Why Provence Rosé?
Provence, the site of France's oldest vineyards, is the world's largest wine region specializing in rosé. The region has a rich rosé tradition, and winemakers today are the beneficiaries of the region's collective knowledge and time-honored techniques. Since rosé is a delicate wine and one of the most difficult to produce with success,
The rosés of Provence are distinctly different because of the unique character of the place where they originate – the soil, climate, and terrain of the vineyards. The physical environment of Provence – with its plentiful sunshine; its mistral winds; its Mediterranean Basin soils; and its hillsides covered with wild lavender, rosemary, and thyme – is reflected in the crisp flavors and zesty aromas of the rosé wines made there.
Chateau Des Ferrages
Half-way between Aix-en-Provence and Saint-Maximin, Château des Ferrages is one of the four fortresses that shaped the history of Pourcieux. Surrounded by wooded parklands, this traditional Renaissance building overlooked the village. Most of the building has been lost over time and only the tower and a few architectural remains still exist today. Its most valuable treasure, however, is undoubtedly the wine domaine that bears its name.
Its 28 hectares of vines produce four cuvées which are carefully aged in the Château des Ferrages cellars. Over 1000 m2 of cellars combine modern vinification techniques and traditional methods of ageing. The domaine’s Côtes de Provence and Côtes de Provence Sainte-Victoire wines are regularly awarded medals and listed in top wine guides.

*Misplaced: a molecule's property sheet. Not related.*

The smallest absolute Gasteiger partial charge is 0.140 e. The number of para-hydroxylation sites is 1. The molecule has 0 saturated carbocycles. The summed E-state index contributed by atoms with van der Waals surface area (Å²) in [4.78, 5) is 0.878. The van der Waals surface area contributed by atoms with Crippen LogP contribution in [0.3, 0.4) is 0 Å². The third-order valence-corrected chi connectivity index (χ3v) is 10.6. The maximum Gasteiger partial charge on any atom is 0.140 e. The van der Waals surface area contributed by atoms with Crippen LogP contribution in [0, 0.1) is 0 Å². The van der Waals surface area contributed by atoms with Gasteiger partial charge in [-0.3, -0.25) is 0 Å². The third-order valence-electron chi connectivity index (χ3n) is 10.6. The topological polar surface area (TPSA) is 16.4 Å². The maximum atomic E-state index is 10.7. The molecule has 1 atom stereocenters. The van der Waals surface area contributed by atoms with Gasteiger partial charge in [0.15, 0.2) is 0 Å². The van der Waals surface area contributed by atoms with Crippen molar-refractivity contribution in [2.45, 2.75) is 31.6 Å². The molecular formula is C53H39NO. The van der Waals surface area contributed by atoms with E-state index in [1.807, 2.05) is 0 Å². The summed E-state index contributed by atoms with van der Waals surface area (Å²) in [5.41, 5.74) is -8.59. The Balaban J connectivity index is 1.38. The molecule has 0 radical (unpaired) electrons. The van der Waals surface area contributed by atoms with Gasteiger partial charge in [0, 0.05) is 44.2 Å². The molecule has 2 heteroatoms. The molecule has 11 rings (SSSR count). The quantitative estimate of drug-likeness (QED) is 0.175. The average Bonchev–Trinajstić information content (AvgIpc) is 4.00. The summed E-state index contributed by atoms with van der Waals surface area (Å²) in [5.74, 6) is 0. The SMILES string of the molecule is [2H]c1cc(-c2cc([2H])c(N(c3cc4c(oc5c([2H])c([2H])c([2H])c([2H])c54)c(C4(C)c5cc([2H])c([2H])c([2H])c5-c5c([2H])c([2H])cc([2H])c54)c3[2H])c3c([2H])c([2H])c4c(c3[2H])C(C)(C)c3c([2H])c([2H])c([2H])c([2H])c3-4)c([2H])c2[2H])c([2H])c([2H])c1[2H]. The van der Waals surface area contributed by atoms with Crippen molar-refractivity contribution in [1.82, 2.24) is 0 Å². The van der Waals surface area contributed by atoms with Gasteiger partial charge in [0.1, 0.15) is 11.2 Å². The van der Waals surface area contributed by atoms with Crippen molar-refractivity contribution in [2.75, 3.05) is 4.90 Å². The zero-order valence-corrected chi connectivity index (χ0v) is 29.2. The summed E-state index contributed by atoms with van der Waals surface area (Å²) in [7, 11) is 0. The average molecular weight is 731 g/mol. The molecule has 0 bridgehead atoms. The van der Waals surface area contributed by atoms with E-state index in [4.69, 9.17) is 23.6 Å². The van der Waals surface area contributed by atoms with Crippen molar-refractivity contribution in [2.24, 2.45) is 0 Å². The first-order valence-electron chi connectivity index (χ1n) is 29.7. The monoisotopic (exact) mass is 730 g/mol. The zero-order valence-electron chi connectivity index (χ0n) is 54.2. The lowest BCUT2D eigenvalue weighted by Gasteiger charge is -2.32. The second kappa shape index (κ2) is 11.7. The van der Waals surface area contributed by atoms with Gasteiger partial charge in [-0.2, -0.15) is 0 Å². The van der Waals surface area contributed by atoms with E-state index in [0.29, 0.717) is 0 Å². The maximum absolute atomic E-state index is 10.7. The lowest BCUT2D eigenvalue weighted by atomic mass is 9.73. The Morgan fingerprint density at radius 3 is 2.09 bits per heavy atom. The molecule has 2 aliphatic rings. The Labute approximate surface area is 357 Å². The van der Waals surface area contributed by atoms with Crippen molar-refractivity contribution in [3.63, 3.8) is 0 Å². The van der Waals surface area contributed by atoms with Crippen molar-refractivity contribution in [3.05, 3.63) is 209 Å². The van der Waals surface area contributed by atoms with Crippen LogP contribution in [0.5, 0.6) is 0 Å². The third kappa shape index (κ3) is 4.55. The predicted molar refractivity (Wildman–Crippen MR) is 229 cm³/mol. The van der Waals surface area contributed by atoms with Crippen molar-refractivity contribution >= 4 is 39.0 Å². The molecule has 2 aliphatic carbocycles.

AOP wines represent the highest level of quality in French winemaking. Any wine bearing the name of one of these official wine-producing areas must be produced within clearly defined parameters. For example, each Provence AOP has specific rules covering allowable grape varieties, maximum yield per hectare, and more. These rules apply to every vat of rosé that will be bottled and sold with an AOP label.
Saint Victoire mountain provides protection from the Mistral winds cutting through the region
Mount Aurelien protects the area from the Mediterranean and helps keep the vineyard dry
Top layer of limestone soil made of fossilized sea shells and rich in nutrients
Clay mix deeper down to help hold moisture during dry spells
More than 3,000 hours of sunshine during the growing season
Strong Mistral winds whip through the area both cooling the grapes at night and eliminating weak clusters
About Mt. Saint Victoire & Cézanne
At 3317 feet (1011 meters) high, the limestone peak of Mont Sainte-Victoire is a pigmy compared to the giants of, say, Mount Fuji and Mount Rainier. But, like them, it still exercises a commanding presence over the country around it and, in particular, over Aix-en-Provence, the hometown of Paul Cézanne. Thanks to his many oil paintings and watercolors of the mountain, the painter has become indelibly associated with it. Think of Cézanne and his still-lifes and landscapes come to mind, his apples and his depictions of Mont Sainte-Victoire